HINOJOSA: Never before in history had a fast food company paid money back down the supply chain for workers' wages. It was a huge success for the Coalition of Immokalee Workers--which by now represented thousands of field workers. The coalition decided to take on the rest of the industry giants--one by one.

First on the list: McDonald's.

In the spring of 2005, the group began writing to the corporation, asking for a meeting. McDonalds response was quick, but resolute-claiming that it already had a code for suppliers that held them accountable for the way they treated their employees.

While the workers may have been disappointed with this response, they weren't surprised.

BENITEZ: All corporations have different politics that you have to learn when you begin a campaign against them. McDonald's has, for example, a lot of experience confronting public relations crises.

HINOJOSA: The man at McDonalds dealing with both the public relations crisis and the workers was senior vice president J.C. Gonzales-Mendes.

GONZALEZ-MENDES: They were looking for a company that had a history of social responsibility and then believed in it.

HINOJOSA: Behind the scenes, McDonalds was working on a strategy. The company created SAFE, the socially accountable farm employers association. Its purpose? Getting growers to improve working conditions in the fields.

GONZALEZ-MENDES: SAFE is nothing else but a--a statement that the industry is taking into making sure that all of the farmers are abiding by those standards that are so important.

HINOJOSA: The idea was that SAFE would provide an additional certification-like "fair trade"--saying that the tomatoes used at McDonalds came from growers that treated workers well. But almost immediately, there were problems. Eleven of the sixteen companies that were supplying Florida tomatoes for McDonalds ended their supply agreements with the fast food giant rather than abide by the new working conditions.

But the biggest issue for the workers was that there was still a voice missing in all this--theirs.

BENITEZ: Simply put, SAFE cannot be sufficient for the workers because the workers had nothing to do with the design of its code of conduct. This was created by the coyotes to take care of the chickens.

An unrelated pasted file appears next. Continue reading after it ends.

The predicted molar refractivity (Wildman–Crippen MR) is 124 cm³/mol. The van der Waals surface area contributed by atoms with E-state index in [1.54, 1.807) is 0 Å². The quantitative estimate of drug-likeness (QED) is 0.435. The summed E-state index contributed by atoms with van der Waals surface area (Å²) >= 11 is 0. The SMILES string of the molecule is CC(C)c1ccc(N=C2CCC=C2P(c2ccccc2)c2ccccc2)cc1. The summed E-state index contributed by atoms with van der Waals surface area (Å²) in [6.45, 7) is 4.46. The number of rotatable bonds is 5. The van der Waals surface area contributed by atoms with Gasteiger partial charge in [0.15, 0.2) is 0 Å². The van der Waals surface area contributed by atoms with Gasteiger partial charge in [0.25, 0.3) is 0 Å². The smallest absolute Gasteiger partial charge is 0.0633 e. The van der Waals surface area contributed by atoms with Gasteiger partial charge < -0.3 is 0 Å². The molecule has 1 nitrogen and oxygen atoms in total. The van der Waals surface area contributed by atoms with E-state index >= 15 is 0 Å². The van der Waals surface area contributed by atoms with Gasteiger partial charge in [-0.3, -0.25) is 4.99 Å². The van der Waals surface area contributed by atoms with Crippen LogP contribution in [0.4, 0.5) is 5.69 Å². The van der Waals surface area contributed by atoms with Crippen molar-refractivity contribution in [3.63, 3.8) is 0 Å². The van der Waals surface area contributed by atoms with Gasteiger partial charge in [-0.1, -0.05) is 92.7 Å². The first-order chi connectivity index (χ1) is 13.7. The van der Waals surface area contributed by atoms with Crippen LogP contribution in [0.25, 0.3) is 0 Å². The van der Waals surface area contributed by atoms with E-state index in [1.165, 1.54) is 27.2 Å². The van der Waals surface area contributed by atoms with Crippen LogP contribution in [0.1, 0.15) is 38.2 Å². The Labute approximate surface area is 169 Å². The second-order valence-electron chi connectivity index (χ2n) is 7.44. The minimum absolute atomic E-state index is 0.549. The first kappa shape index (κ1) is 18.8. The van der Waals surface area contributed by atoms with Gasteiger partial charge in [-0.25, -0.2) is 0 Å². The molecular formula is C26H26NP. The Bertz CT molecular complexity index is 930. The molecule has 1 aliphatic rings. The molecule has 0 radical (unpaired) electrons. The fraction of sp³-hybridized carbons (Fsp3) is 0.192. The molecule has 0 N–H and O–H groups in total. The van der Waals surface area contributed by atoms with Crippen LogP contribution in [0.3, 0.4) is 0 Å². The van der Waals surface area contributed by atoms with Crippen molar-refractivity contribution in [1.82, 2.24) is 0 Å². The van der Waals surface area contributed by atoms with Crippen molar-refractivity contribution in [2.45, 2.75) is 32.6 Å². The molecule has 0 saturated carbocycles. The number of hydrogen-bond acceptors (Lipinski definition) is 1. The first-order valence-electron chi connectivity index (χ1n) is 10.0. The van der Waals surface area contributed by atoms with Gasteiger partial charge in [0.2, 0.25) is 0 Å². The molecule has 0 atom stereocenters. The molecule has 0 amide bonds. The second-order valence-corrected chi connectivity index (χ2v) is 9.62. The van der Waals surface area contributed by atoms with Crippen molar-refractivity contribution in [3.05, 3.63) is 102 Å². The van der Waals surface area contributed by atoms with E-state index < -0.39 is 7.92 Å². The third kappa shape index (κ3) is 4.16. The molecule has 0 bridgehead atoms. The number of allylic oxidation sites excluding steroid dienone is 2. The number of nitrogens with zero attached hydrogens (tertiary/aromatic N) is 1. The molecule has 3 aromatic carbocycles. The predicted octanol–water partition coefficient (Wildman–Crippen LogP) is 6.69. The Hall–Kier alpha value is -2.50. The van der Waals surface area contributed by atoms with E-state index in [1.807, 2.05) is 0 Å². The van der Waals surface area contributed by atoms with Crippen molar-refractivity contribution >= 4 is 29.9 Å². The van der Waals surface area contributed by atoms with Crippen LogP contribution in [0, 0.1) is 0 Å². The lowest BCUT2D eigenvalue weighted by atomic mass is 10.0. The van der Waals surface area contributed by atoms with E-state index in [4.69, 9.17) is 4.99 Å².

HINOJOSA: The workers campaign ramped up-and so did McDonald's. In April 2006, the fast food company commissioned a report. Its findings? A controversial claim that tomato pickers earned as much as 18.27 an hour. Academics and former labor officials disputed the study, questioning both its accuracy and objectivity.

BENITEZ: We knew that it was a giant company that was very concerned about social responsibility. The truth is that we hoped that McDonald's would react in another way.

HINOJOSA: Around the country, other leaders threw their hats in the fight by showing their support--in April 2006 Ethel Kennedy, the widow of Robert Kennedy, visited the CIW workers in the fields... just as her husband had met with Cesar Chavez during the famous Californian farm worker struggle almost forty years ago.

And the pressure was heating up in the boardroom, too. Some of McDonalds' shareholders, in alliance with Immokalee workers, had submitted a human rights resolution for better pay and working conditions. McDonald's asked the Securities and Exchange Commission to prevent a shareholders' vote on the proposal. Last month, the SEC ruled against McDonalds--shareholders could indeed take the vote.

Only two weeks ago, workers and supporters from around the nation were traveling to Chicago for that planned protest at McDonald's headquarters--when their rally suddenly turned into a victory celebration.

The fast food giant had decided to meet all the workers demands.

GONZALES-MENDES: We're--we're actually doing this, because this is the right thing to do. It's the right thing to do, not only for our shareholders, or employees, but more specifically, for the farm workers.

HINOJOSA: In the agreement the Immokalee workers could be paid up to 75% more per bucket for McDonalds tomatoes.

But the CIW says this win means more than money-it means that another major fast-food chain, the biggest in the world, has recognized the need for corporate driven change in the agricultural industry.

GONZALEZ-MENDES: If this proves to be the right thing to do for tomatoes--I think it will be incumbent upon not only the growers, but the repackers, as well as the end-users to--continue to push this issue--to the top of the--the agenda.

HINOJOSA: Next up on the CIW's target list? Burger king.

MORELLO: On my count--CIW 2, McDonald's and Taco Bell, 0, Burger King watch out!

BENITEZ: Until the worker is seen to be what he is, as a person, not a machine or a slave, then this campaign is not going to stop until we have what other employees have in other industries: respect, dignity, and the most basic needs.

BRANCACCIO: And that's it for now. From New York, I'm David Brancaccio. See you next week.